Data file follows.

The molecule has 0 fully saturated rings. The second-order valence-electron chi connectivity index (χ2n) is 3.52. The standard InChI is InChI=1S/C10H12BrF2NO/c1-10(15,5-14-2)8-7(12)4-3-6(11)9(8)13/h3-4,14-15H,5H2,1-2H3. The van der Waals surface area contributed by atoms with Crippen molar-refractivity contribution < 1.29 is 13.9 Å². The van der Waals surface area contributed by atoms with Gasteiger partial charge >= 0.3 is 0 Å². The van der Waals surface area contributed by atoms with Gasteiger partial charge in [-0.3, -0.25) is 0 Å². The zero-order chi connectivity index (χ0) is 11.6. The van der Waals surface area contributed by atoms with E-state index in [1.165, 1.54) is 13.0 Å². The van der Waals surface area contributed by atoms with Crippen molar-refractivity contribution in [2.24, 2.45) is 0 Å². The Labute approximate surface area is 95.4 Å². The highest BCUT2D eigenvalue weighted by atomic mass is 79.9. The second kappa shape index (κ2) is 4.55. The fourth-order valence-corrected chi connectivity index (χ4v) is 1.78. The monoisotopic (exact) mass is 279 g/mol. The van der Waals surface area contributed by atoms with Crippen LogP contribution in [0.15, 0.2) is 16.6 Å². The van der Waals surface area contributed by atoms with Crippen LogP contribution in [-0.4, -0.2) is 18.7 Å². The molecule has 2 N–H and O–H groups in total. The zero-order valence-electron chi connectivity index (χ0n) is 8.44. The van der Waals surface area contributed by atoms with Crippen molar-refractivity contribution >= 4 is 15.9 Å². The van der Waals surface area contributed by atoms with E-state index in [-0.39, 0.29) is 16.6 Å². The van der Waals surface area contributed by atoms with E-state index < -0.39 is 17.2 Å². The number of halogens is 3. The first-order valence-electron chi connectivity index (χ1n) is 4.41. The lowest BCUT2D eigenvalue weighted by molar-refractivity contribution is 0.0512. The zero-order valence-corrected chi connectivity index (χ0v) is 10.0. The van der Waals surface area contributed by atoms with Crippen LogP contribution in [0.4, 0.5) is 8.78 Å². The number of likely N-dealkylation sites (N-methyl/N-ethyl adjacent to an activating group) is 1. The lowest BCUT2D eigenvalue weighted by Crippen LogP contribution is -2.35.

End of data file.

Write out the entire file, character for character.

The molecule has 0 fully saturated rings. The second-order valence-electron chi connectivity index (χ2n) is 3.52. The standard InChI is InChI=1S/C10H12BrF2NO/c1-10(15,5-14-2)8-7(12)4-3-6(11)9(8)13/h3-4,14-15H,5H2,1-2H3. The van der Waals surface area contributed by atoms with Crippen molar-refractivity contribution < 1.29 is 13.9 Å². The van der Waals surface area contributed by atoms with Gasteiger partial charge >= 0.3 is 0 Å². The van der Waals surface area contributed by atoms with Gasteiger partial charge in [-0.3, -0.25) is 0 Å². The zero-order chi connectivity index (χ0) is 11.6. The van der Waals surface area contributed by atoms with E-state index in [1.165, 1.54) is 13.0 Å². The van der Waals surface area contributed by atoms with Crippen molar-refractivity contribution in [2.24, 2.45) is 0 Å². The Labute approximate surface area is 95.4 Å². The highest BCUT2D eigenvalue weighted by atomic mass is 79.9. The second kappa shape index (κ2) is 4.55. The fourth-order valence-corrected chi connectivity index (χ4v) is 1.78. The monoisotopic (exact) mass is 279 g/mol. The van der Waals surface area contributed by atoms with Crippen LogP contribution in [0.15, 0.2) is 16.6 Å². The van der Waals surface area contributed by atoms with Crippen LogP contribution in [-0.4, -0.2) is 18.7 Å². The molecule has 2 N–H and O–H groups in total. The zero-order valence-electron chi connectivity index (χ0n) is 8.44. The van der Waals surface area contributed by atoms with Crippen molar-refractivity contribution >= 4 is 15.9 Å². The van der Waals surface area contributed by atoms with E-state index in [-0.39, 0.29) is 16.6 Å². The van der Waals surface area contributed by atoms with E-state index < -0.39 is 17.2 Å². The number of halogens is 3. The first-order valence-electron chi connectivity index (χ1n) is 4.41. The lowest BCUT2D eigenvalue weighted by molar-refractivity contribution is 0.0512. The zero-order valence-corrected chi connectivity index (χ0v) is 10.0. The van der Waals surface area contributed by atoms with Crippen LogP contribution in [0.4, 0.5) is 8.78 Å². The number of likely N-dealkylation sites (N-methyl/N-ethyl adjacent to an activating group) is 1. The lowest BCUT2D eigenvalue weighted by Crippen LogP contribution is -2.35.